In his most recent letter to the shareholders of Berkshire Hathaway (NYSE:BRK-A)(NYSE:BRK-B) Warren Buffett said one single business was critically important to the entire U.S. economy. And the good news is: he owns it outright.
His remarkable remarks
Berkshire Hathaway encompasses a variety of businesses, from energy, finance, insurance, and manufacturing firms to retail stores as well. Yet one of its biggest businesses is railroad Burlington Northern Santa Fe (BNSF), and you won't believe the praise Buffett piled on it.
In the most recent letter to shareholders Buffett said (emphasis added):
BNSF carries about 15% (measured by ton-miles) of all inter-city freight, whether it is transported by truck, rail, water, air, or pipeline. Indeed, we move more ton-miles of goods than anyone else, a fact establishing BNSF as the most important artery in our economy's circulatory system. Its hold on the number-one position strengthened in 2013.
While Buffett is known for his love of businesses Berkshire Hathaway owns, his remarks display how much he values the railroad. And as it turns out, shareholders and all Americans should too.
The benefit to Buffett and Berkshire Hathaway shareholders
BSNF was purchased by Buffett in November 2009, valuing the railroad at approximately $44 billion. At the time Buffet remarked this was "a huge bet," on not only the company, its leadership, and the industry, but most importantly, "it's an all-in wager on the economic future of the United States."
Buffett has been known to make enormous acquisitions, but the one of BNSF was remarkable because it was made in the midst of the Great Recession when many questioned the future of the American economy. Yet Buffett understood the troubles would be temporary, and made the acquisition to provide another business to Berkshire Hathaway with incredible size -- it operates across 51,000 miles encompassing 28 states and two Canadian provinces -- and competitive advantages. As a result, its shareholders have seen the rewards.
As shown in the chart below, since 2011 -- the first full year of after the acquisition was complete -- BSNF has seen its annual earnings jump by nearly 30%:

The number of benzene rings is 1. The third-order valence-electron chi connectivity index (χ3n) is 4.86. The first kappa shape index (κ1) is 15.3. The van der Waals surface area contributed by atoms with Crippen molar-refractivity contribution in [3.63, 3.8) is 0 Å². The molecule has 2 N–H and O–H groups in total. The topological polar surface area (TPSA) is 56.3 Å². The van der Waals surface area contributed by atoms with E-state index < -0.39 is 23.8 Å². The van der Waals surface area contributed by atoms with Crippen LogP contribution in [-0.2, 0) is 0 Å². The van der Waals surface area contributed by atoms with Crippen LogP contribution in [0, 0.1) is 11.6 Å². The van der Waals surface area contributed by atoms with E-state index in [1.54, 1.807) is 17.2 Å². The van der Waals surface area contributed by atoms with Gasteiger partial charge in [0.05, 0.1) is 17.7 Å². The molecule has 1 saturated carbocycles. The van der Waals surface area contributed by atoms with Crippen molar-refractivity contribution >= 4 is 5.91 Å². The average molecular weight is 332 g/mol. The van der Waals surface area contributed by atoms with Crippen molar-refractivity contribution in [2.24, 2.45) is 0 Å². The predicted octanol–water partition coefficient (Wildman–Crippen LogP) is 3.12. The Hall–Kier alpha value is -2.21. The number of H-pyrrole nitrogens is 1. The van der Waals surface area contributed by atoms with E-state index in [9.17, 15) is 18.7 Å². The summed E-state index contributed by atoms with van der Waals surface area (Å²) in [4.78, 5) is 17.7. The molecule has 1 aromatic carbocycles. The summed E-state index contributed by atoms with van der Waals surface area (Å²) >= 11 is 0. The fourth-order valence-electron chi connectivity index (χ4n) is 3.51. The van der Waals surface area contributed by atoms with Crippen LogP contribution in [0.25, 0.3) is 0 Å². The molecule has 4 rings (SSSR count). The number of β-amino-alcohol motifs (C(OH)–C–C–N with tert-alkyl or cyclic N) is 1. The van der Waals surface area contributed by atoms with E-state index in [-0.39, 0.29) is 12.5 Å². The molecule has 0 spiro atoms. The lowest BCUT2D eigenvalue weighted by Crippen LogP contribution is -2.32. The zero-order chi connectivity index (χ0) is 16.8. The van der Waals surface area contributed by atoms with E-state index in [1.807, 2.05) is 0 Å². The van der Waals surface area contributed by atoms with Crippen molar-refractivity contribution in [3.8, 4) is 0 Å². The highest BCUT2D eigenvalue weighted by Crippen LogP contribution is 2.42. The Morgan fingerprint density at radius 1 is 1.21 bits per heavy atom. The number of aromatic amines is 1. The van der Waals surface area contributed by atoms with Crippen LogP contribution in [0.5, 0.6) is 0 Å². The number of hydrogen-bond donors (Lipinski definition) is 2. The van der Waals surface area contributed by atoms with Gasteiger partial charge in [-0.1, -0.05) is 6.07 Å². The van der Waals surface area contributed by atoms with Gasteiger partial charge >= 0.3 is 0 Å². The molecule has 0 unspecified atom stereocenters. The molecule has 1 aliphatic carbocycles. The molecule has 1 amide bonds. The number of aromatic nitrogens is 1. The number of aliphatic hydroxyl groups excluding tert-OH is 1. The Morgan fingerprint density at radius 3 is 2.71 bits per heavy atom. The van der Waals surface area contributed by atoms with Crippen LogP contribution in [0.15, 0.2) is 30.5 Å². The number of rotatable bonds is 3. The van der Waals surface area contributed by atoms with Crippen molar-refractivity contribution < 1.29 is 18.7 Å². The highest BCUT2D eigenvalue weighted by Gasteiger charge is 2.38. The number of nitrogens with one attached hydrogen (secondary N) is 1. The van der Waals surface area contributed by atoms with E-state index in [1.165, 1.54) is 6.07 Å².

One of the reasons for this gain in earnings is strong revenue growth -- up 13% since 2011-- but the railroad has also done a tremendous job at adding to its profitability. A simple calculation of the profit margin -- earnings divided by revenue -- reveals it has improved from 15.2% in 2011 to 17.2% in 2013.
While two percentage points don't sound like much, on the $22 billion in revenue in 2013, that improvement meant an additional $450 million in earnings.
With all that in mind it's no wonder Buffett says BNSF is a member of the "sainted group," of Berkshire Hathaway companies known as The "Powerhouse Five."
Yet the reality is BNSF benefits not only Buffett and shareholders, but all Americans.
The benefit to Americans
Buffett notes, "BNSF, like all railroads, also moves its cargo in an extraordinarily fuel-efficient and environmentally friendly way, carrying a ton of freight about 500 miles on a single gallon of diesel fuel," which is four times more efficient than trucks.
Knowing half of its revenue was from the transportation of consumer and agricultural products, the lower costs offered by BNSF for manufacturers to transport goods should lead to lower costs for consumers. Many have suggested the infrastructure of America is in dire need of change but Buffett suggests such a thought "in no way applies to BNSF or railroads generally."
The Foolish bottom line
Many believe Buffett is simply good at picking which stocks to trade. But the reality is, he's an expert investor in businesses, not stocks. And whether he owns them outright or makes investments in their publicly traded shares, he always understands he is buying into the company itself.
And while it's clear BNSF has benefited both Buffett and Berkshire investors, the truth is, it benefits all Americans as well.
Patrick Morris owns shares of Berkshire Hathaway. The Motley Fool recommends Berkshire Hathaway. The Motley Fool owns shares of Berkshire Hathaway. Try any of our Foolish newsletter services free for 30 days. We Fools may not all hold the same opinions, but we all believe that considering a diverse range of insights makes us better investors. The Motley Fool has a disclosure policy.